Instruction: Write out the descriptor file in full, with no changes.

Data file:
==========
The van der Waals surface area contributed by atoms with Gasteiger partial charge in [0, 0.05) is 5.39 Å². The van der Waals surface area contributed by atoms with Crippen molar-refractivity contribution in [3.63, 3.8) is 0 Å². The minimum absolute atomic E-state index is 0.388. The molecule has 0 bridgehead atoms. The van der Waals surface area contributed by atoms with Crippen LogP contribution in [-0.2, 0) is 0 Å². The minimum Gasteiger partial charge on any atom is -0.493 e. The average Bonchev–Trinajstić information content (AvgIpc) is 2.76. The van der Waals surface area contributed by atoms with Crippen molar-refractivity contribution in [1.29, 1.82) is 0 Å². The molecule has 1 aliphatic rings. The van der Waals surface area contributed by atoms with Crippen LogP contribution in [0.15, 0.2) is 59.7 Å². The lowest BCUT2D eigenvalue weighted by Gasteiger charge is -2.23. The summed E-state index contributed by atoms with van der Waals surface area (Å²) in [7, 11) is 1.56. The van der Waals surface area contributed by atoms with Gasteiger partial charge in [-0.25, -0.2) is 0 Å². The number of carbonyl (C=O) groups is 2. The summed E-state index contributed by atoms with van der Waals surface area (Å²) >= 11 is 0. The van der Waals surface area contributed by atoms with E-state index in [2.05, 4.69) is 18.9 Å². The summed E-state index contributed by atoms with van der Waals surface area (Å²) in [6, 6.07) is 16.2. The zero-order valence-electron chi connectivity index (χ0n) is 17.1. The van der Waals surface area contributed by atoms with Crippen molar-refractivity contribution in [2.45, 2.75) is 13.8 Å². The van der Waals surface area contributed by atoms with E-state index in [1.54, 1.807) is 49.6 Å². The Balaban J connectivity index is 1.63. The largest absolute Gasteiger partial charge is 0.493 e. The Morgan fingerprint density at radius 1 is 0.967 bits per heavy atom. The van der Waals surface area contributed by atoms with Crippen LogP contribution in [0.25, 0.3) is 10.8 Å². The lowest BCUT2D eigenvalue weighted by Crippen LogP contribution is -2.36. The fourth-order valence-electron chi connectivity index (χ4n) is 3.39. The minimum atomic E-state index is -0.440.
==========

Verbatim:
The van der Waals surface area contributed by atoms with Gasteiger partial charge in [0, 0.05) is 5.39 Å². The van der Waals surface area contributed by atoms with Crippen molar-refractivity contribution in [3.63, 3.8) is 0 Å². The minimum absolute atomic E-state index is 0.388. The molecule has 0 bridgehead atoms. The van der Waals surface area contributed by atoms with Crippen LogP contribution in [-0.2, 0) is 0 Å². The minimum Gasteiger partial charge on any atom is -0.493 e. The average Bonchev–Trinajstić information content (AvgIpc) is 2.76. The van der Waals surface area contributed by atoms with Crippen molar-refractivity contribution in [1.29, 1.82) is 0 Å². The molecule has 1 aliphatic rings. The van der Waals surface area contributed by atoms with Crippen LogP contribution in [0.15, 0.2) is 59.7 Å². The lowest BCUT2D eigenvalue weighted by Gasteiger charge is -2.23. The summed E-state index contributed by atoms with van der Waals surface area (Å²) in [7, 11) is 1.56. The van der Waals surface area contributed by atoms with Gasteiger partial charge in [-0.25, -0.2) is 0 Å². The number of carbonyl (C=O) groups is 2. The summed E-state index contributed by atoms with van der Waals surface area (Å²) >= 11 is 0. The van der Waals surface area contributed by atoms with E-state index in [2.05, 4.69) is 18.9 Å². The summed E-state index contributed by atoms with van der Waals surface area (Å²) in [6, 6.07) is 16.2. The zero-order valence-electron chi connectivity index (χ0n) is 17.1. The van der Waals surface area contributed by atoms with Crippen molar-refractivity contribution in [2.45, 2.75) is 13.8 Å². The van der Waals surface area contributed by atoms with E-state index in [1.54, 1.807) is 49.6 Å². The Balaban J connectivity index is 1.63. The largest absolute Gasteiger partial charge is 0.493 e. The Morgan fingerprint density at radius 1 is 0.967 bits per heavy atom. The van der Waals surface area contributed by atoms with Crippen LogP contribution in [0.25, 0.3) is 10.8 Å². The lowest BCUT2D eigenvalue weighted by Crippen LogP contribution is -2.36. The fourth-order valence-electron chi connectivity index (χ4n) is 3.39. The minimum atomic E-state index is -0.440.